It had been a tough day, mopping up leaks in Kensal House, an estate riddled with flooding pipes that force residents into temporary accommodation, despite our appeals to our council landlord to fix them.

Shivering in the shadow of Kensington’s town hall, it was a relief to be allowed in to appeal at planning committee. But once the hearing started, our ‘SPID stands for solidarity’ t-shirts felt flimsy and cold. ‘Helena Thompson is not a resident,’ said the first to speak against us. This opened the floodgates for others to attack SPID’s artistic director.

The sad fact is that here in North Kensington, infighting is rife. Thirty-one months on from the Grenfell Tower fire, the total absence of any justice is traumatising and re-traumatising the area. It suddenly matters how ‘local’ you are – with different factions competing for status while survivors, bereaved and affected local people continue to absorb insults from the national government. Here, Residents’ Associations are set against each other as if they are rivals. Here, leaders of faith and managers of community spaces are punished for working with the ‘wrong’ groups’. Mental health and trauma are the elephants in every North Kensington meeting room, yet RBKC imposes austerity including in its mental health budget.

The borough’s planning department had bowed to an onslaught of local objections which painted the charity we know and love as cutthroat, outsider property developers. Those who appealed to speak for SPID were cut off after just two minutes. We closed our eyes, and waited for the axe to fall…

Objections

The chair summarised the objections. He understood the concern over the extension into their communal garden. But in reality, changing the garden’s layout would not reduce it as the extension occupies one-tenth of the garden, with all green space to be replaced by extending the greenery. He listed the benefits: a new community space; investment that only a charity could secure; free activities for young people. As the councillors slowly raised their hands, the final vote swung things in our favour. In the silence, time seemed to stop.

We remembered all the changes SPID had been asked for and made. The escalating jealousy over the chance of investment, the endless objections to everything, from disabled access to building works. We were relieved, but we also felt loss, for the love that North Kensington estates had always stood for.

SPID’s youth, advocacy and living history work are all about that fellowship. They champion social housing for the unique way it stamps community itself into architecture. This is where the union of people and place and time is most sacred. And this is what we stand to lose if we let the community divide and destroy itself at the time we most need to be strong.

We will always stand by SPID, and be forever grateful to the people who do the same. We are sorry for the misplaced frustration they’ve suffered, for the bullying and false accusations. We share their passionate conviction that community investment in social housing benefits everyone. But SPID have shown us that suffering a hate campaign does not have to mean reciprocal hating.

RBKC – Slum Landlord?

And now we have a new challenge and we are prepared to stand with them and to stand firm. On the eve of 2020, the council decided to deny landlord’s consent because of objections already addressed at the town hall – the plans have listed building consent, and support from Historic England, and cannot be altered again without losing funding.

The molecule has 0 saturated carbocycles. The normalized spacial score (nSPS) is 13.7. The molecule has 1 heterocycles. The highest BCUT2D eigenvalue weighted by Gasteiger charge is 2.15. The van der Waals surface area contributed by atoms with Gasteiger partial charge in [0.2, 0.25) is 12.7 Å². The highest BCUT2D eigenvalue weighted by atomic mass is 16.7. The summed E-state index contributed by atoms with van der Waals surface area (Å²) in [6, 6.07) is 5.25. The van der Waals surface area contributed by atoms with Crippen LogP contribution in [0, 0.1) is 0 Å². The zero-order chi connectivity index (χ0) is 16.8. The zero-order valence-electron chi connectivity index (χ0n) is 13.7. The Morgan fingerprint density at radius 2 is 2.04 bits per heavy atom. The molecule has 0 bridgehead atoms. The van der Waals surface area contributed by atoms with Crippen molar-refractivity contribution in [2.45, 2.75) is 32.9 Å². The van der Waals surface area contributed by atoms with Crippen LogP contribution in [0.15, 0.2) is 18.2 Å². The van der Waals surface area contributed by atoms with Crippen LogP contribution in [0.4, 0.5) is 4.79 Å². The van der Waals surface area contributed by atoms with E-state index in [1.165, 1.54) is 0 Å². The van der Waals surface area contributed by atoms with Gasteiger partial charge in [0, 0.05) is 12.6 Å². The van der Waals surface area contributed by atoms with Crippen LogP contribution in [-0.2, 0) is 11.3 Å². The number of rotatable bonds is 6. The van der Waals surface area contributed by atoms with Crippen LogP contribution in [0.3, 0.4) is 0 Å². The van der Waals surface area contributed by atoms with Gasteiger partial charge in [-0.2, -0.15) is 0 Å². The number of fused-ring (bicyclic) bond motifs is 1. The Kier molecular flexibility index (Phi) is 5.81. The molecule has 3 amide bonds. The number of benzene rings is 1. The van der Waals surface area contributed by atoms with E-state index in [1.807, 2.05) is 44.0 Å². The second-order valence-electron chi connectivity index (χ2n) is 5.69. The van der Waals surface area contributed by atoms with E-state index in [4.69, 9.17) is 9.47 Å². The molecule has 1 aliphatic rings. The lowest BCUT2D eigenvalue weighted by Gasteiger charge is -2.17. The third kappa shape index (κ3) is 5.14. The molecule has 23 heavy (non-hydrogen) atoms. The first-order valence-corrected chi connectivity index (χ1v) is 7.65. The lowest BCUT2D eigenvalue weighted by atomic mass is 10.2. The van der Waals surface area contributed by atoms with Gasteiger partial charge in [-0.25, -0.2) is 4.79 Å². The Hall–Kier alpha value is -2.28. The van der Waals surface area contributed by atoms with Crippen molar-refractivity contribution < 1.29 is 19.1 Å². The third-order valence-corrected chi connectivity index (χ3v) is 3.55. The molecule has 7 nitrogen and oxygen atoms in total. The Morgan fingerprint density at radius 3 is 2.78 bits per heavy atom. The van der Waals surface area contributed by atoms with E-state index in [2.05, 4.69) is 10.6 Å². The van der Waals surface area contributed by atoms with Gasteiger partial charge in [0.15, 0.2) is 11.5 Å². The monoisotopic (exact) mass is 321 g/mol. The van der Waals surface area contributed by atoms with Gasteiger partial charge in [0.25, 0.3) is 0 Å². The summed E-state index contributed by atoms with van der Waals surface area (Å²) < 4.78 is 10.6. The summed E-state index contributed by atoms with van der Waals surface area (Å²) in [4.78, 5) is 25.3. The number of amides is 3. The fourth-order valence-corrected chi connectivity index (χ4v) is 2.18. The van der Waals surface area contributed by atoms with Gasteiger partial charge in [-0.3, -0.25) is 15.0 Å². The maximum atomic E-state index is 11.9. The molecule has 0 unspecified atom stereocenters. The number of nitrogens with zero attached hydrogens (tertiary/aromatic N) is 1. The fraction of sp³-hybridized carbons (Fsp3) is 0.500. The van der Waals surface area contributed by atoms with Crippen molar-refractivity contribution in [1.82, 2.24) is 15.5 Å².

For no benefit, RBKC’s decision to withhold sacrifices everything. It means the community rooms will continue to deteriorate and become unsafe as Kensal House and SPID’s shared heritage continues to decline – with frequent leaks, ancient electrics, no disabled access, and blocked fire exits. Kensal House residents will no longer receive investment to spend on improving their neglected homes and the communal benefit for the whole estate will not materialise.

There will be no additional space available when the hall is booked, and local people will be deprived of paid work placements, new jobs, and free business mentoring. Local youth will be deprived of free drama, heritage, sports, filmmaking and homework clubs. In short, an area that is suffering a £1.1 million cut to its already insufficient youth provision, is about to spurn a substantial financial injection.

The prospect is heart breaking. After 15 years of fighting for investment in social housing, SPID had raised unprecedented funding from the Mayor and the Lottery, with no help from RBKC. The theatre even pledged their own reserves towards improvements for the whole of the estate. SPID asked the council to invest at the same time by finally doing their statutory duty and bringing all of Kensal House up to standard. Instead, RBKC rejected a timeline to fix the estate’s leaks and vetoed the urgently needed refurbishment.

Residents For Refurb was set up with support from SPID’s Estate Voices program to challenge this decision. We believe that if the council listened properly to North Kensington residents, they would have fixed the chronic leaks on the whole estate, consulted with the thousands of local residents who use the space each week, and granted consent for the urgently needed refurbishment. There is a petition to restore the dignity Kensal House community rooms deserves by finally giving this crumbling building and local young people a future.

RBKC’s dithering and lack of leadership over SPID suggest a strategy of divide and rule by the council in this proud community. Millions of pounds can fall by the wayside and there is no formal process available for the tenant to challenge the landlord. There is however a deadline of 31st January for us to persuade the council to reverse its denial of consent.

As it stands, the future direction of SPID theatre and Kensal House is dictated by how RBKC feels, politically. Their claims of wanting to improve North Kensington appear hollow and their track record of overseeing managed decline does not give us cause for hope. But we will continue to push for positive change in North Kensington. Will this council, for once, show some leadership?

 

Ivor Flint and Joseph Rodrigues are residents of Kensal House

Residents for Refurb: residentsforrefurb@gmail.com